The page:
Source: Arrival (dir. Denis Villeneuve)

Why Are You Here? The Give/Take Relationship Game Theory

Relationships can be alienating.

Arrival is an incredibly interesting movie because, like many sci-fi films, it imagines communication with an alien race. Throughout the film the protagonists are seeking the answer to a simple question: why are they here?

Communication is the fulcrum of all relationships. Fundamentally, communication is a process of exchange.

Given that my education is in the study of economics, I happen to know a thing or two about exchanges.

I promise that if you learn just a little bit about economic exchange, there are a few practical life applications. Trust me?

Note: the following Give/Take Relationship Game Theory is mostly applicable to peer relationships (as with friendships) and not as applicable to dependency relationships (as with children).


Boring Microeconomic Game Theory

In microeconomics, game theory is used to conceptualize models of competition and market pricing. Because all relationships are unique (even if faint) connections between two individuals, we’ll consider them to be effective oligopoly markets. For example:

Source: Brigham Young University

In this scenario, both companies make more by choosing a low output (three cheers for OPEC). The second best outcome is for both companies to choose a high output. In both scenarios where one company is implementing a low output strategy and the other is implementing a high output strategy, there is instability because one company is clearly losing. In both the high/low and low/high scenarios, the losing company will eventually change their strategy to high output, which makes high/high the most likely outcome.

In other words, the second best option has the highest likelihood because both companies are profit-driven.

Unless there is collusion. Collusion occurs when the companies make a prior commitment choosing low output to optimize both of their profits.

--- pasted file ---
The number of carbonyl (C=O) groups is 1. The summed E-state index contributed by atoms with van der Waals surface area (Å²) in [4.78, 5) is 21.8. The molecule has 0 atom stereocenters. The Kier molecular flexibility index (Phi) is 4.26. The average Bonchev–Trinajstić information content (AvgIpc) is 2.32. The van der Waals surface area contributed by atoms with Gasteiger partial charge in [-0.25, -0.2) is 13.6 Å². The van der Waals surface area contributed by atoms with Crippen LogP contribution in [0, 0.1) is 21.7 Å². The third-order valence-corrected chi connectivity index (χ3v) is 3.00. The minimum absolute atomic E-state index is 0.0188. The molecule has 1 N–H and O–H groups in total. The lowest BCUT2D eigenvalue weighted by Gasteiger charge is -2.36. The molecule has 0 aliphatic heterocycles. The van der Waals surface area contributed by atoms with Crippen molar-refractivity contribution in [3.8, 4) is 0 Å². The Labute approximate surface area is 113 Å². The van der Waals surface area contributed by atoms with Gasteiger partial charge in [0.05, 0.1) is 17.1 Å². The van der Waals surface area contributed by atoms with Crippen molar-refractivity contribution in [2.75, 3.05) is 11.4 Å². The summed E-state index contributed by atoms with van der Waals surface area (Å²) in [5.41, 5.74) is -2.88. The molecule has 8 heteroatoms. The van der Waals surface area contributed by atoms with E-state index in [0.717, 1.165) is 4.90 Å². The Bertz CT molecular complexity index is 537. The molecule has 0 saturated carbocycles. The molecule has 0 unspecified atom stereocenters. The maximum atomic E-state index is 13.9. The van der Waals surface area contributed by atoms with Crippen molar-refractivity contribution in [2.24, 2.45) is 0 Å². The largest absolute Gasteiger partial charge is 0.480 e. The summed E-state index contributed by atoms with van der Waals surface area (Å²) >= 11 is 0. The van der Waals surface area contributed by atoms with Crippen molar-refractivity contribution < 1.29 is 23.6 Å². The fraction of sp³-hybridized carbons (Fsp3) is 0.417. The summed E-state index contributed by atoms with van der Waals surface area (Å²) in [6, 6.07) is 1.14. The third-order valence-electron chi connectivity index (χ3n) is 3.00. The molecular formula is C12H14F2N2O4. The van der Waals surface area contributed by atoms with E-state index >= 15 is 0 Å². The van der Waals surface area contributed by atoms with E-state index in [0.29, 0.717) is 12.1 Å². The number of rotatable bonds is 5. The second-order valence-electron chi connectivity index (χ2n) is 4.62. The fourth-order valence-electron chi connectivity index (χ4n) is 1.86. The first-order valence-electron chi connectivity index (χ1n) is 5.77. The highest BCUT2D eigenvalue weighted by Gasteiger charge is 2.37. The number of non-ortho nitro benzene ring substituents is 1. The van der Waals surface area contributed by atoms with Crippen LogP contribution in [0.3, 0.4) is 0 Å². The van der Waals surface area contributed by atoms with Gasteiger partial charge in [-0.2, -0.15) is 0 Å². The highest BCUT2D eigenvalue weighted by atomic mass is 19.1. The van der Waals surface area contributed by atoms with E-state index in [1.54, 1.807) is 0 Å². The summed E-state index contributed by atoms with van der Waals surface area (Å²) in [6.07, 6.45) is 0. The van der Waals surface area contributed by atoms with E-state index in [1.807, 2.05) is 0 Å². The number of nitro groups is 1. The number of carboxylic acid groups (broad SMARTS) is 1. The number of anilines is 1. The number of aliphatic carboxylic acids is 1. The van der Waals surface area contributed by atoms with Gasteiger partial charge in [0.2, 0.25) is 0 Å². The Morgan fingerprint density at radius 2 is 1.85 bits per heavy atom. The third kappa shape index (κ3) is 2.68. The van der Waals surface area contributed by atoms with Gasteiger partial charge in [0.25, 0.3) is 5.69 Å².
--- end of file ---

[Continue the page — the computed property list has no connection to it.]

However, collusion is a fundamentally vulnerable position for both parties because, at any time, the agreement could be violated if one company gyps their partner with a high output strategy for some short-term gain (three more cheers for OPEC).


Indelibly Interesting Relationship Game Theory

In order to apply this to relationships, we’ll just copy the diagram because my arrogance permits me to believe that game theory explains everything. Everyone is white or yellow. I’m sorry, but that’s the way it is.

Source: Me

Please note: The outputs on this diagram are switched because friendships are not usually based on competing for profit in the marketplace.

Just like in the previous case study, the optimal solution is give/give but the most likely solution is take/take. Both take/give and give/take are unstable options (unless it is an inherently dependent relationship).

Collusion is an option, but because it is not socially accepted to sign agreements with your friends demanding high output, things are more ambiguous.

Without stretching this analogy too far, there are two useful conclusions we can draw from the comparison:

  1. Both parties exercising generosity in a relationship is the most vulnerable and the most rewarding outcome
  2. Relating to someone for selfish reasons will almost always reduce both parties to selfish behavior to secure the second-best outcome

Mutually selfish relationships are the safest option, but approaching all relationships from the attitude of giving has the most potential for good.

So now, I only have one question for you — and it’s a question I plan to ask myself on a regular basis from now on…

Why are you here? Do you show up to take or to give?